To register the exchange as a filing organization, it is necessary to identify a representative, who will further act as the BSA point of contact, as well as an intermediary between the exchange and FinCen. This representative is called a Supervisory User.

The Supervisory User will be in charge of BSA filing and will assign IDs and create user accounts. He or she will have to keep track of all BSA filings.

To be approved by FinCEN the exchange rep should fill out a dedicated application form and submit it for further consideration.

Getting Started with the E-Filing System

FinCEN approval of the Supervisory User is finalized when the applicant receives an email with his User ID and login instructions. That email will also contain a document called Next Steps. The document contains the guidelines for accessing the BSA E-Filing site and submitting appropriate forms.

Having registered for BSA E-Filing System, the Supervisory Unit may learn about privileges available for a regular user and a supervisor from the detailed user manuals, as well as grant access to other members of the organization.

On top of all that, the BSA E-Filing System supports a so-called batch filing procedure, which allows exchanges, having a lot of customers, to save their time and effort. All it takes is using Batch File Testing Procedures to set everything up.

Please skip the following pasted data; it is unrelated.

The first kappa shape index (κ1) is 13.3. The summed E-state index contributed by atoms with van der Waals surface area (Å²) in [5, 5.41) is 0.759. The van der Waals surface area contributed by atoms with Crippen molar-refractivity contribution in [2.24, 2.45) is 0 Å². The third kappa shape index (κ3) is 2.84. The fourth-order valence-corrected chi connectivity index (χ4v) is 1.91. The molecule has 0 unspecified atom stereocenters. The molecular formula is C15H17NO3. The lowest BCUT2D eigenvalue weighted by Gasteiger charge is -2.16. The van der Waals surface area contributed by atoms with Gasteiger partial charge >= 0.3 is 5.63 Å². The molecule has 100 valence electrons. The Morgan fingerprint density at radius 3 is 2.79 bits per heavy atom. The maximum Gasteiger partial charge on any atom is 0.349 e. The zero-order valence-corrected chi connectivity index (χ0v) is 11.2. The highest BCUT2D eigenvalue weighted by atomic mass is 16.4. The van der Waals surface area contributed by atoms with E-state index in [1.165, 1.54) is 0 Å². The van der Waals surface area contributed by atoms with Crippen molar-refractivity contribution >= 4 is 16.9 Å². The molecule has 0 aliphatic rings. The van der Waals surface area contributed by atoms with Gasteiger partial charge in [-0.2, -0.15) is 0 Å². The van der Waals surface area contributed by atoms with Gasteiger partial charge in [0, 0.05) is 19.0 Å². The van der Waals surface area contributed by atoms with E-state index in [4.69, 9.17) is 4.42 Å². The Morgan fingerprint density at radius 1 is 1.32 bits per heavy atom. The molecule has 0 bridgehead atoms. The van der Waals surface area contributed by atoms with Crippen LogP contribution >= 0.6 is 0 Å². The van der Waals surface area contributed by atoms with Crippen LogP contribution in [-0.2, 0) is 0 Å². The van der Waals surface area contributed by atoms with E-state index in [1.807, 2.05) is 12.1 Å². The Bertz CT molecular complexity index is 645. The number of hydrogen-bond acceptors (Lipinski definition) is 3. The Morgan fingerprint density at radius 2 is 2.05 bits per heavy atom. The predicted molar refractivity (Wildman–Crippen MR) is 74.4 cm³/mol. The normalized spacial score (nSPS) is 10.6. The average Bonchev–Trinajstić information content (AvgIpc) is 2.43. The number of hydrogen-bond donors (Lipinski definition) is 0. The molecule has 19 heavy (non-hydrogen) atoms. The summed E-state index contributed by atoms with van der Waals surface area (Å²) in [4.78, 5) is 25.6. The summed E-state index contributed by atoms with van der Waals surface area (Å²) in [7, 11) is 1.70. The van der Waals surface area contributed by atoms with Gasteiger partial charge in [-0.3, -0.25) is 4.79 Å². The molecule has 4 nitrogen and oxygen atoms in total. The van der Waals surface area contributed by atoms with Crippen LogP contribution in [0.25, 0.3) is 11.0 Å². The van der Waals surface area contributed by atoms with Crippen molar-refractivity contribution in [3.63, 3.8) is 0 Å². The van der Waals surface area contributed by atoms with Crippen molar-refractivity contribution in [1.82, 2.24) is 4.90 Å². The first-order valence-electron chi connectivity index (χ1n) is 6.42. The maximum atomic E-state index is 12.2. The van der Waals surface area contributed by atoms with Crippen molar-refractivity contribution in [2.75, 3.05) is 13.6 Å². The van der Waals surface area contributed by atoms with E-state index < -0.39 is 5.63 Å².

About the author

Oleksandr Lutskevych, CEO of CEX.IO. 17 years ago, Oleksandr started his career in IT as a software developer. Now, he leads CEX.IO, a UK-based cryptocurrency exchange. Oleksandr values his users' privacy and intentionally invests heavily in customers’ personal data protection & internal security. Thus, he worked tirelessly to ensure CEX.IO passed PCI DSS Level 2 Certification and has already started preparing for Level 1 (the top security accolade in the field). 

Oleksandr Lutskevych, CEX.IO

Along with CEX.IO, Oleksandr was influential in the founding of the GHash.IO Mining Pool, and finds peers among the group of developers who invented cloud mining.

Despite giving 110% of himself to his CEX.IO exchange business, Oleksandr is still able to explore his passions of viticulture, and winemaking techniques during his down time.